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Changes in informal society and slavery during the Chosun-Era in Korea

Kim, Heeho (2022) Changes in informal society and slavery during the Chosun-Era in Korea. Humanities and Social Sciences Communications, 9 (1). ISSN 2662-9992

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Identification Number: 10.1057/s41599-022-01370-7

Abstract

While slavery was unconventional in Northeast Asia in the eighteenth and nineteenth centuries, it has been documented in Korea from the Three Kingdoms period (BC 57–AD 668). In 1731, a new slavery regulation was introduced in Korea that stipulated that a child was a slave only if its mother was a slave, regardless of the status of the child’s father. This led to a dramatic decrease in the number of slaves. In addition, slaves also deserted more frequently after 1731 because the ‘not-freed’, remaining slaves tried various ways to secure their freedom amid the ensuing societal instability. The easiest way for slaves in Korea to achieve freedom was to flee their owners since they were of native descent. Slave desertions and entry into the informal economy may be attributed to the exclusion of slaves from social institution. Slaves attempted to escape from their current status to the informal sectors of society, where they could manage a subsistence-level existence without being caught. This study explores government registries of household tallies in three counties of Korea’s Kyungsang province and data on slave transaction. We consider the role of slave desertion in order to examine a relationship between the 1731 regulation change, the institution of slavery, and society. We find that the evidence indicates that the 1731 regulation change led to more desertions, and the costs of monitoring slaves increased; slaves were replaced with daily-wage workers on farmlands. This study contributes to the literature by tracing the causality of slave desertions to informal society that led to the collapse of slavery in eighteenth- and nineteenth-century Korea.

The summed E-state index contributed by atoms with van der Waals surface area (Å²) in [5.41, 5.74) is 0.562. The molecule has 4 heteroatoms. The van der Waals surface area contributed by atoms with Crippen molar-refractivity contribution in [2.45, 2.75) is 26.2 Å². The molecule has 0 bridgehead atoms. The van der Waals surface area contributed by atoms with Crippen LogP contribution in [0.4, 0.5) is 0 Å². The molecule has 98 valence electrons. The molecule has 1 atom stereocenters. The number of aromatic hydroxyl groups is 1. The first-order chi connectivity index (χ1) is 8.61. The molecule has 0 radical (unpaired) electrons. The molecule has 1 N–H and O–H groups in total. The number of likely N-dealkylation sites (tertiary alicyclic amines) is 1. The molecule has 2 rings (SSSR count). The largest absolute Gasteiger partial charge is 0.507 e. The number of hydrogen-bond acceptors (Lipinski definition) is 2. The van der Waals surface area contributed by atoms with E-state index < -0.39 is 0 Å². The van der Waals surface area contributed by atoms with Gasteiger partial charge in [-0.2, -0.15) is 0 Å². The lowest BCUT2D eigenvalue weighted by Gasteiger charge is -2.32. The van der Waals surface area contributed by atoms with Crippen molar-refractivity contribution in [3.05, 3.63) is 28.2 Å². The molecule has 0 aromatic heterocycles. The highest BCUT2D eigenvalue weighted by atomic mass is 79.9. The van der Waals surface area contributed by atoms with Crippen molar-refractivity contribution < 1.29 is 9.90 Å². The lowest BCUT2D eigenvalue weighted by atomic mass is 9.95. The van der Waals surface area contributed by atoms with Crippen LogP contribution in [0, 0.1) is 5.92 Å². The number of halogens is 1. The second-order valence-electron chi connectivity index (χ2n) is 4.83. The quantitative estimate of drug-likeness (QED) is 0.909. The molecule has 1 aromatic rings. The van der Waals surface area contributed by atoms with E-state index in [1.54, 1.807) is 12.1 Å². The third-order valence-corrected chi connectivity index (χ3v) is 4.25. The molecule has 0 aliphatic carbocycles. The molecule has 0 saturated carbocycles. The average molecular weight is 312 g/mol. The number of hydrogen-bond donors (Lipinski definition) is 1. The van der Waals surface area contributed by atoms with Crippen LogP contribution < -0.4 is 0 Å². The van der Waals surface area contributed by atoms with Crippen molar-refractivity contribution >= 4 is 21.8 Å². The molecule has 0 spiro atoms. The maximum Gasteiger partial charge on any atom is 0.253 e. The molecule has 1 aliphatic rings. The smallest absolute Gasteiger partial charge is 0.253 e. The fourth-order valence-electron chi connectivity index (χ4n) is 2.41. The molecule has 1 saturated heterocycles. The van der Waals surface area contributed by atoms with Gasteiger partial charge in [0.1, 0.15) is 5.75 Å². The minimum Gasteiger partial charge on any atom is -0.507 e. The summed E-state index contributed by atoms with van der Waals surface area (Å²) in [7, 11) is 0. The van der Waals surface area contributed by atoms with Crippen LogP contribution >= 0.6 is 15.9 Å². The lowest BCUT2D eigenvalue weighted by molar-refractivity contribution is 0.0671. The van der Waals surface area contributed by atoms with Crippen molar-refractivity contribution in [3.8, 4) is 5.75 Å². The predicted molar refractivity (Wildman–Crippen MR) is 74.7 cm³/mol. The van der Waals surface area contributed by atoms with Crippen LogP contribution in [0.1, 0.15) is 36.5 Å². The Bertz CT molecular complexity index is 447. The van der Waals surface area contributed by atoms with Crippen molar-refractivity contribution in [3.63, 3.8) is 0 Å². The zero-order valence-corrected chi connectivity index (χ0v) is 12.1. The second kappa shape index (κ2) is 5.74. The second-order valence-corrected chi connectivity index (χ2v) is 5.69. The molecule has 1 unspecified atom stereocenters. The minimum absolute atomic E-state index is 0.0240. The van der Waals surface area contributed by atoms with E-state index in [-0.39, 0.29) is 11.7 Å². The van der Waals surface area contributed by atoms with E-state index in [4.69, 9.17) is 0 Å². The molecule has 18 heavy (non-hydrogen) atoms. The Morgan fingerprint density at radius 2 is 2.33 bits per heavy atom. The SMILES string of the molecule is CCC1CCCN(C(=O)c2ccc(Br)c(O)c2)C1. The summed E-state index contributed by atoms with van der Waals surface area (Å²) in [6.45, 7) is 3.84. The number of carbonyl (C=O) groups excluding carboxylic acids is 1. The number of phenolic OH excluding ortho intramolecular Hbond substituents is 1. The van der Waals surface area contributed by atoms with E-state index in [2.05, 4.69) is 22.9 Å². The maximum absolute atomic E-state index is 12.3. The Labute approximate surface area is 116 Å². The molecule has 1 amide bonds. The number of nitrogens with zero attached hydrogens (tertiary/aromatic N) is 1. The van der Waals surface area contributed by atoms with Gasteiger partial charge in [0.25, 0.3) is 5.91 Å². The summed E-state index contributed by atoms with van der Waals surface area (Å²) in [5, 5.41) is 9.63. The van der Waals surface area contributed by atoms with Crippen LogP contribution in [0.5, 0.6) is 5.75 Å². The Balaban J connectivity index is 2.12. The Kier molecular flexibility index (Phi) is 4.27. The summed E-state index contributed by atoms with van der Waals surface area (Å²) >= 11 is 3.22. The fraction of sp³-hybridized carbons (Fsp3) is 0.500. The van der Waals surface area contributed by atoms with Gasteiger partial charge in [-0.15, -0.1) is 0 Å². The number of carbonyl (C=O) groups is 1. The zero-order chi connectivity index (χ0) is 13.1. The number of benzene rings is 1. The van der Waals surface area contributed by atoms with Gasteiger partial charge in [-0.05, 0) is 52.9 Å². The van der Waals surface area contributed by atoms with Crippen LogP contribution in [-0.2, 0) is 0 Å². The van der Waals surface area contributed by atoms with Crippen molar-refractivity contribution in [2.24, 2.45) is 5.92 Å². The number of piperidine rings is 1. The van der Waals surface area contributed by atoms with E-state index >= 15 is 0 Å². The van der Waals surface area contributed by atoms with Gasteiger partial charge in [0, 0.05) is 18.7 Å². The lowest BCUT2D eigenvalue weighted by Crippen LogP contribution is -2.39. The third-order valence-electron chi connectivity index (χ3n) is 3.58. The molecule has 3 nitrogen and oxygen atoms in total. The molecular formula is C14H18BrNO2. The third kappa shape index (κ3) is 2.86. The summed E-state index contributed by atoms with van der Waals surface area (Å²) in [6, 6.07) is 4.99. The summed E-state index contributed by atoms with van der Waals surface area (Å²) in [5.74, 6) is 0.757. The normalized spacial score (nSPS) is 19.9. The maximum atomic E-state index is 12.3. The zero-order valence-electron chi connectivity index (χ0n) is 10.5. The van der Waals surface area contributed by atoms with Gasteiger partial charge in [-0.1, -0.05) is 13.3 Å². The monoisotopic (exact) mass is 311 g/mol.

Item Type: Article
Official URL: https://www.nature.com/palcomms/
Additional Information: © 2022 The Author
Divisions: LSE
Subjects: D History General and Old World > DS Asia
H Social Sciences > HN Social history and conditions. Social problems. Social reform
Date Deposited: 10 Nov 2022 12:33
Last Modified: 10 Feb 2024 02:42
URI: http://eprints.lse.ac.uk/id/eprint/117276

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